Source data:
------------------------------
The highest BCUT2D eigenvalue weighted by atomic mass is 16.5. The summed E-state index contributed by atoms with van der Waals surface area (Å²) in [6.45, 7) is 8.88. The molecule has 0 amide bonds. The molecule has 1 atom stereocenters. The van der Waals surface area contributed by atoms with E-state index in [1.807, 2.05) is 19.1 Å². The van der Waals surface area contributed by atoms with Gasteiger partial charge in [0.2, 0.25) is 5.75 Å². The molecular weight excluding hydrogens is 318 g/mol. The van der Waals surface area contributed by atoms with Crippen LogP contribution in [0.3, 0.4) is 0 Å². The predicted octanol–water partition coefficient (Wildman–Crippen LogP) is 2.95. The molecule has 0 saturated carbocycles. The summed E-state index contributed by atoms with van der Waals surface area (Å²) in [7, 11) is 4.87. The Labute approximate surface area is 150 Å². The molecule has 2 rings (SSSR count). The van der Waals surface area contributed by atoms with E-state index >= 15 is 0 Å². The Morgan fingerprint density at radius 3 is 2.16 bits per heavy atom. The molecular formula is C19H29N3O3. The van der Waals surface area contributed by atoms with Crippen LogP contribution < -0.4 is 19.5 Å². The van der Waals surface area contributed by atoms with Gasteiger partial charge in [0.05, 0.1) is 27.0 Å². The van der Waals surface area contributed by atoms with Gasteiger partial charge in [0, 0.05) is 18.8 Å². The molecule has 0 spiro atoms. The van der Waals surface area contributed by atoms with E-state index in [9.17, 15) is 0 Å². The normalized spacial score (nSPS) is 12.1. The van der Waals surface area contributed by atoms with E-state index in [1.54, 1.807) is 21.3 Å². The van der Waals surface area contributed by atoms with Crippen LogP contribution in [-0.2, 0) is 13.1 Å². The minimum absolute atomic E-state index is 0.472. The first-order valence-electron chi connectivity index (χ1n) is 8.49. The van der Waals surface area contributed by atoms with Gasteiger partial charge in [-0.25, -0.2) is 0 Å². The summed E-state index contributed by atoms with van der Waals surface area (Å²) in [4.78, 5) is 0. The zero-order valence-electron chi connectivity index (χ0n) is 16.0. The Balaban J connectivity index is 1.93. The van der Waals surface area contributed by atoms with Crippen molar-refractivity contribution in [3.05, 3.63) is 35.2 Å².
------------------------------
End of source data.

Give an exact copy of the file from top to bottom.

The highest BCUT2D eigenvalue weighted by atomic mass is 16.5. The summed E-state index contributed by atoms with van der Waals surface area (Å²) in [6.45, 7) is 8.88. The molecule has 0 amide bonds. The molecule has 1 atom stereocenters. The van der Waals surface area contributed by atoms with E-state index in [1.807, 2.05) is 19.1 Å². The van der Waals surface area contributed by atoms with Gasteiger partial charge in [0.2, 0.25) is 5.75 Å². The molecular weight excluding hydrogens is 318 g/mol. The van der Waals surface area contributed by atoms with Crippen LogP contribution in [0.3, 0.4) is 0 Å². The predicted octanol–water partition coefficient (Wildman–Crippen LogP) is 2.95. The molecule has 0 saturated carbocycles. The summed E-state index contributed by atoms with van der Waals surface area (Å²) in [7, 11) is 4.87. The Labute approximate surface area is 150 Å². The molecule has 2 rings (SSSR count). The van der Waals surface area contributed by atoms with E-state index >= 15 is 0 Å². The Morgan fingerprint density at radius 3 is 2.16 bits per heavy atom. The molecular formula is C19H29N3O3. The van der Waals surface area contributed by atoms with Crippen LogP contribution < -0.4 is 19.5 Å². The van der Waals surface area contributed by atoms with Gasteiger partial charge in [0.05, 0.1) is 27.0 Å². The van der Waals surface area contributed by atoms with Gasteiger partial charge in [0, 0.05) is 18.8 Å². The molecule has 0 spiro atoms. The van der Waals surface area contributed by atoms with E-state index in [9.17, 15) is 0 Å². The normalized spacial score (nSPS) is 12.1. The van der Waals surface area contributed by atoms with E-state index in [1.54, 1.807) is 21.3 Å². The van der Waals surface area contributed by atoms with Crippen LogP contribution in [-0.2, 0) is 13.1 Å². The minimum absolute atomic E-state index is 0.472. The first-order valence-electron chi connectivity index (χ1n) is 8.49. The van der Waals surface area contributed by atoms with Gasteiger partial charge in [-0.25, -0.2) is 0 Å². The summed E-state index contributed by atoms with van der Waals surface area (Å²) in [4.78, 5) is 0. The zero-order valence-electron chi connectivity index (χ0n) is 16.0. The Balaban J connectivity index is 1.93. The van der Waals surface area contributed by atoms with Crippen molar-refractivity contribution in [3.05, 3.63) is 35.2 Å².